While asset management companies such as Goldman Sachs and Lazard have been constantly advocating investors to look at emerging markets as a key driver of growth in the next seven to twenty years, columnist Howard Gold begs to differ.
According to him, since the bear market bottom in 2008-09, the iShares MSCI Emerging Markets Index has surged 175% while the Vanguard Total Market Index which broadly tracks US stocks has jumped 350% and the S&P 500 has gained about 270%, putting to rest conventional wisdom of investing in emerging markets.
A deeper insight into the indices, however, shows that the issue may not be with the economies or the stock themselves, but the index composition which is more tilted towards Chinese shares, thereby not representing the broad emerging market economies or their equity markets to a large extent.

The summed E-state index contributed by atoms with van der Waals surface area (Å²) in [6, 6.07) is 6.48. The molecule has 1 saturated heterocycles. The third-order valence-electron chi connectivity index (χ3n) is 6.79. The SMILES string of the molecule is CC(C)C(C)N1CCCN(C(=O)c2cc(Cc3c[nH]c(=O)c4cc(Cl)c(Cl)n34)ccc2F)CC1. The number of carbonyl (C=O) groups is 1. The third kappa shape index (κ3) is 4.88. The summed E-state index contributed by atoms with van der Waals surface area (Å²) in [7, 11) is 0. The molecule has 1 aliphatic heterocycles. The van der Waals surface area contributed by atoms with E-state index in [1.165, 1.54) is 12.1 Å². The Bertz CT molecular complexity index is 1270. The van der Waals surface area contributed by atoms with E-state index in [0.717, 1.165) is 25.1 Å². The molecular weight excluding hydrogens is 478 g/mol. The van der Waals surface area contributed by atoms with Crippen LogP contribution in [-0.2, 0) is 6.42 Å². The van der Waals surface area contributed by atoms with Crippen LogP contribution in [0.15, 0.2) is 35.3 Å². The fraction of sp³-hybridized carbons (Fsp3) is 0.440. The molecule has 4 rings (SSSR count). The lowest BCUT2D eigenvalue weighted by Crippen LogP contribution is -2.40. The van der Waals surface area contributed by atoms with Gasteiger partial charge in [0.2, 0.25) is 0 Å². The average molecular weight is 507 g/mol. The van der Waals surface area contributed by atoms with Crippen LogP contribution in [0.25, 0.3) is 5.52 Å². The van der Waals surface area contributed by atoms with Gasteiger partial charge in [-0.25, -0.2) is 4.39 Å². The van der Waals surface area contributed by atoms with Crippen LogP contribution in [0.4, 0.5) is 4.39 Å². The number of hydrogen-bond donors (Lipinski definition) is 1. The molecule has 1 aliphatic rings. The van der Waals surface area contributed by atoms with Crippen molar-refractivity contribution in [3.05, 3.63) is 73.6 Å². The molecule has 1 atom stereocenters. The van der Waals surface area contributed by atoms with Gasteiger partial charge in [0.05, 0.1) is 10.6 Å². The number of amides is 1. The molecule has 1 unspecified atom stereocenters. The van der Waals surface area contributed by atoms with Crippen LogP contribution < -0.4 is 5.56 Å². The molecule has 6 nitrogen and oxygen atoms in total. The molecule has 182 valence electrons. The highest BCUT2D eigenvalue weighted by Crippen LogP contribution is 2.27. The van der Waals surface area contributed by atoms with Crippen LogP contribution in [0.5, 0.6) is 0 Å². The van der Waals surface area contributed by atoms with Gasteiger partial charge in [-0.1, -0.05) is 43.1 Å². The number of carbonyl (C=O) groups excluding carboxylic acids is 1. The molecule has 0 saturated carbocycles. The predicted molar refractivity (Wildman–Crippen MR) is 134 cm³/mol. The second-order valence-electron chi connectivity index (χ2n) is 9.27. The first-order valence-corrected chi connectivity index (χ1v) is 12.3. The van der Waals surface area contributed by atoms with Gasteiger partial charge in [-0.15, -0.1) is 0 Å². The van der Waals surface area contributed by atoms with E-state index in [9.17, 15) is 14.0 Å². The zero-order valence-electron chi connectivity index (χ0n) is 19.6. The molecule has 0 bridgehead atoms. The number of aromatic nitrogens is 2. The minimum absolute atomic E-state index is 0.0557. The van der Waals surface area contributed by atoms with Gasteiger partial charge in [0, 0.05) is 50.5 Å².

Howard cites higher volatility as another risk with investing in emerging markets. Based on his analysis, the standard deviation in EM stocks in the last 30 years to August 2018 was more than 22% compared to 14% for the S&P 500, making EM equities 50% more volatile compared to US stocks.
With China’s markets opening up to institutional investors, the MSCI and the FTSE Russell are expected to further load the EM indices with Chinese stocks, taking away the benefits of diversification, even as the correlation between the EMs and the developed markets intensify.